Traumatic brain injury (TBI) is one of the leading causes of neurological disability. In this retrospective study, serum total cholinesterase (ChE) activities were analyzed in 188 patients for diagnostic as well as predictive values for mortality.
Methods and Findings
Within 72 hours after injury, serum ChE activities including both acetylcholinesterase and butyrylcholinesterase were measured. Disease severity was evaluated with Acute Physiology and Chronic Health Evaluation (APACHE) II score, Glasgow Coma Score, length of coma, post-traumatic amnesia and injury feature. Neurocognitive and functional scores were assessed using clinical records. Of 188 patients, 146 (77.7%) survived and 42 (22.3%) died within 90 days. Lower ChE activities were noted in the non-survivors vs. survivors (5.94±2.19 vs. 7.04±2.16 kU/L, p=0.023), in septic vs. non-infected patients (5.93±1.89 vs. 7.31±2.45 kU/L, p=0.0005) and in patients with extremely severe injury vs. mild injury (6.3±1.98 vs. 7.57±2.48 kU/L, p=0.049). The trajectories of serum ChE levels were also different between non-survivors and survivors, septic and non-infected patients, mild and severely injured patients, respectively. Admission ChE activities were closely correlated with blood cell counts, neurocognitive and functional scores both on admission and at discharge. Receiver operating characteristic analysis showed that the area under the curve for ChE was inferior to that for either APACHE II or white blood cell (WBC) count. However, at the optimal cutoff value of 5 kU/L, the sensitivity of ChE for correct prediction of 90-day mortality was 65.5% and the specificity was 86.4%. Kaplan-Meier analysis showed that lower ChE activity (<5 kU/L) was more closely correlated with poor survival than higher ChE activity (>5 kU/L) (p=0.04). After adjusting for other variables, ChE was identified as a borderline independent predictor for mortality as analyzed by Binary logistic regression (P=0.078).
Citation: Zhang Q-H, Li A-M, He S-L, Yao X-D, Zhu J, Zhang Z-W, et al. (2015) Serum Total Cholinesterase Activity on Admission Is Associated with Disease Severity and Outcome in Patients with Traumatic Brain Injury. PLoS ONE 10(6): e0129082. https://doi.org/10.1371/journal.pone.0129082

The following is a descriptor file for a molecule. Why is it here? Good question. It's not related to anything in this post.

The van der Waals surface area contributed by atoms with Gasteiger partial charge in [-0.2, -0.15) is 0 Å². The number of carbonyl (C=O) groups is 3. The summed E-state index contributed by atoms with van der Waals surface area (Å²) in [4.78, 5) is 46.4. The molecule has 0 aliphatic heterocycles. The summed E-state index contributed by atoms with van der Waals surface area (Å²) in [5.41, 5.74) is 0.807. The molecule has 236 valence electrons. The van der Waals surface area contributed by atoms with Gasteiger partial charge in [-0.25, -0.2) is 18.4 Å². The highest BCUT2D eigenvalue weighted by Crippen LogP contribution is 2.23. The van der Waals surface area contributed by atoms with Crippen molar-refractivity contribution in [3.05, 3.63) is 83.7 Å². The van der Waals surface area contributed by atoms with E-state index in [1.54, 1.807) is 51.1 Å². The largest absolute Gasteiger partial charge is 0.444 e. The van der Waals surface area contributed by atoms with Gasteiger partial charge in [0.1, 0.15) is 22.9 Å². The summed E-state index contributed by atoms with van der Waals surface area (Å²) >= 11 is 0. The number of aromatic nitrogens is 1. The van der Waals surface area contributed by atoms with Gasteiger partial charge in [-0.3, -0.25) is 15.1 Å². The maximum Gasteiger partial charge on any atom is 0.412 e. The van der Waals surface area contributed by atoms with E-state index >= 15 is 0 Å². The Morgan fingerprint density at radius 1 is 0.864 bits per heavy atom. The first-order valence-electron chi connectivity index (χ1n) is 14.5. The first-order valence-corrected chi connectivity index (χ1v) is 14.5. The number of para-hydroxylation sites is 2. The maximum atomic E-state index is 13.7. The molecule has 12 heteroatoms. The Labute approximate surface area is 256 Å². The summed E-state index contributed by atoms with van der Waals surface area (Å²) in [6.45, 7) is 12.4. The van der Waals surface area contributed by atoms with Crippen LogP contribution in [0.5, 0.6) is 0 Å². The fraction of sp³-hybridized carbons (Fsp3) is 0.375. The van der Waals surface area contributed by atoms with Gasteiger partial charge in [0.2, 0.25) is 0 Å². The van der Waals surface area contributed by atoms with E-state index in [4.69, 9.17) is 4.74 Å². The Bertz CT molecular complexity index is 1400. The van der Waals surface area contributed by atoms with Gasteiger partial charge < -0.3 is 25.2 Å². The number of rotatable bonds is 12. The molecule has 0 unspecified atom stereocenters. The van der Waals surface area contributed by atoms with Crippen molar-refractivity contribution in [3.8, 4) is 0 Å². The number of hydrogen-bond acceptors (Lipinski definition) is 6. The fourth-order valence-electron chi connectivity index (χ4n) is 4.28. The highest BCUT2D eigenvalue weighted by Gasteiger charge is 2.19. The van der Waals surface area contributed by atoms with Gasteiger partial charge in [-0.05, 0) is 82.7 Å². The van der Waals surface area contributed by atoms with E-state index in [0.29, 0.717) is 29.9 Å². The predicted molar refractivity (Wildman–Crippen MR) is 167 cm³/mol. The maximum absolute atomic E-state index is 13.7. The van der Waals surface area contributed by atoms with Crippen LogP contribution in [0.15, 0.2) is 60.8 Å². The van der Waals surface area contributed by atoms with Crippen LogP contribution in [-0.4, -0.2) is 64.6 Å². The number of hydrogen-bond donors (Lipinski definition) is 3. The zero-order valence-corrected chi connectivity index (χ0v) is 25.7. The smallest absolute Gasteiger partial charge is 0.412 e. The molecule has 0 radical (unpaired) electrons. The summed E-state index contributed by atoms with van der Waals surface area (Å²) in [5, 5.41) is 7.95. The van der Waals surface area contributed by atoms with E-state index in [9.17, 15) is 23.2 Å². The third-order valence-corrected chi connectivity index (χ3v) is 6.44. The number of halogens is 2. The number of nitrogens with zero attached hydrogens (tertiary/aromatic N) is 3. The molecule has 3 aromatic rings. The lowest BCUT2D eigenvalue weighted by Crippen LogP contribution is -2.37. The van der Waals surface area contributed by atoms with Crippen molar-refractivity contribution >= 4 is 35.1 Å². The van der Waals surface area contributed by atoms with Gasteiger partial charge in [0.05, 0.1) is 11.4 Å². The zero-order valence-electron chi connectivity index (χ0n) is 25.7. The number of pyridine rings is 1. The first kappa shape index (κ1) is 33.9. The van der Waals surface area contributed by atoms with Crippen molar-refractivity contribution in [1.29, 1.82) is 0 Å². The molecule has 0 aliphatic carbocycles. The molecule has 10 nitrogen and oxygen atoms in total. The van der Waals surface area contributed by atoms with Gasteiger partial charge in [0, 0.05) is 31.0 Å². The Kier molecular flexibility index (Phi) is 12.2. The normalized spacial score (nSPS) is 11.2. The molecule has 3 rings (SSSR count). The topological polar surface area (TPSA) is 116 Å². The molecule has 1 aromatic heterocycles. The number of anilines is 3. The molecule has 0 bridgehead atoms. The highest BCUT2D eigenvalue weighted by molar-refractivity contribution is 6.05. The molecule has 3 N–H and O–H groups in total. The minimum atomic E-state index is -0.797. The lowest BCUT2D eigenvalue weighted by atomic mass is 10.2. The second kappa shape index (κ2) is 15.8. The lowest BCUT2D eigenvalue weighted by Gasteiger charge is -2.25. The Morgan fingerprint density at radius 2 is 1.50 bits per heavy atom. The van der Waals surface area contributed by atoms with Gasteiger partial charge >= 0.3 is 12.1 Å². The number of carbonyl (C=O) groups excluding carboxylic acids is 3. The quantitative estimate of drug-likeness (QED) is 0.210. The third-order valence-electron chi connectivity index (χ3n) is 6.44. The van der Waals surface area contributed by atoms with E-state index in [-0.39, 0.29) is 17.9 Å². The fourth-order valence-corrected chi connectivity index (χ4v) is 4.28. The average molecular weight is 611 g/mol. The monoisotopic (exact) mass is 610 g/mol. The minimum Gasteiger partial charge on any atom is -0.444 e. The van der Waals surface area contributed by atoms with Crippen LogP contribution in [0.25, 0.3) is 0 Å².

Academic Editor: Baohong Zhang, East Carolina University, UNITED STATES
Received: November 7, 2014; Accepted: May 6, 2015; Published: June 24, 2015
Copyright: © 2015 Zhang et al. This is an open access article distributed under the terms of the Creative Commons Attribution License, which permits unrestricted use, distribution, and reproduction in any medium, provided the original author and source are credited
Data Availability: All relevant data are within the paper and its Supporting Information files.
Funding: This study was supported by National Natural Science Foundation (81272089, 81130035, 81372054, 81121004) for QHZ and YMY in the collection and analysis of data, the National Basic Research Program of China (2012CB518102) for YMY in the writing of the manuscript and decision to submit the manuscript, and Twelve-Five Plan for Military Scientific Foundation (BWS12J050) for QHZ in the design and in the collection of data.
Competing interests: The authors have declared that no competing interests exist.
Traumatic brain injury (TBI) affects up to 10 million people globally , yet our ability to diagnose and treat TBI is deficient. Therefore, the identification of diagnostic and prognostic biomarkers that directly reflect injury to central nervous system (CNS) is imperative [2,3]. Stress, as in TBI, can be defined as a psychological, environmental, or physiologic threat on homeostasis , which largely involves the sympathetic and parasympathetic nervous systems. Catecholamine released from sympathetic nerve fibers launches a fight-or-flight reaction while eliciting both inflammatory and immunosuppressive responses . The acetylcholine (ACh), a parasympathetic neurotransmitter, is another key contributor to stress to enhance neuronal excitability . Aside from the vagus nerve, ACh could also be produced by peripheral leukocytes [7,8]. Then it can potently modulate classical immune response by activating α7 nicotinic acetylcholine receptor (α7 nAChR) on the leukocytes [9,10] in terms of “cholinergic anti-inflammatory response” .
Increasing evidence suggested that cholinergic status might be used to judge the disease severity and predict the potential risk of mortality . Imbalanced sympathetic/parasympathetic activity was found to be associated with poor cardiovascular prognosis , worse stroke outcome , organ death in hypertension , and the sudden death as well as all-cause mortality . Considering that ACh is extremely labile and difficult to use for clinical measurements , the employment of its hydrolyzing enzymes as an indirect measurement for parasympathetic dysfunction might be more suitable for clinical use. Cholinesterases (ChE), acetylcholinesterase (AChE), and the closely related enzyme butyrylcholinesterase (BChE), may contribute to the cholinergic status and parasympathetic dysfunction. AChE is the major cholinesterase in the brain in contrast to BChE, the major ACh-hydrolyzing enzyme in the circulation, both of which could mitigate the cholinergic anti-inflammatory pathway .